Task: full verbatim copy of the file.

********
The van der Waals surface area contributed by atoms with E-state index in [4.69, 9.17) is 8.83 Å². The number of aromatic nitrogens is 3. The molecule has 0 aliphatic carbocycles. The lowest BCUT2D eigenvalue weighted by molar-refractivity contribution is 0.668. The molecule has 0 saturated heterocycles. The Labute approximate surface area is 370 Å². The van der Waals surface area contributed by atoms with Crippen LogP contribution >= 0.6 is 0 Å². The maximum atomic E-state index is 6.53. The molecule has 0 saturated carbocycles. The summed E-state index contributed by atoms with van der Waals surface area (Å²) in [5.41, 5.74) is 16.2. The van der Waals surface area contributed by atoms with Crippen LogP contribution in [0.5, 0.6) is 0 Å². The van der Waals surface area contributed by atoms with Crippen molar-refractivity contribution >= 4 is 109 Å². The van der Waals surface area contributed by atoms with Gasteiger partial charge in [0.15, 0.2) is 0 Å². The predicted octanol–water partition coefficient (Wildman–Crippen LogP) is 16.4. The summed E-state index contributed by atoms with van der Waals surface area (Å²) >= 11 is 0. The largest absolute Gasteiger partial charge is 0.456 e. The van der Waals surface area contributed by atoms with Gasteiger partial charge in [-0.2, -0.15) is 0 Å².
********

The van der Waals surface area contributed by atoms with E-state index in [4.69, 9.17) is 8.83 Å². The number of aromatic nitrogens is 3. The molecule has 0 aliphatic carbocycles. The lowest BCUT2D eigenvalue weighted by molar-refractivity contribution is 0.668. The molecule has 0 saturated heterocycles. The Labute approximate surface area is 370 Å². The van der Waals surface area contributed by atoms with Crippen LogP contribution >= 0.6 is 0 Å². The maximum atomic E-state index is 6.53. The molecule has 0 saturated carbocycles. The summed E-state index contributed by atoms with van der Waals surface area (Å²) in [5.41, 5.74) is 16.2. The van der Waals surface area contributed by atoms with Crippen LogP contribution in [0.5, 0.6) is 0 Å². The van der Waals surface area contributed by atoms with Crippen molar-refractivity contribution >= 4 is 109 Å². The van der Waals surface area contributed by atoms with Gasteiger partial charge in [0.15, 0.2) is 0 Å². The predicted octanol–water partition coefficient (Wildman–Crippen LogP) is 16.4. The summed E-state index contributed by atoms with van der Waals surface area (Å²) >= 11 is 0. The largest absolute Gasteiger partial charge is 0.456 e. The van der Waals surface area contributed by atoms with Gasteiger partial charge in [-0.2, -0.15) is 0 Å².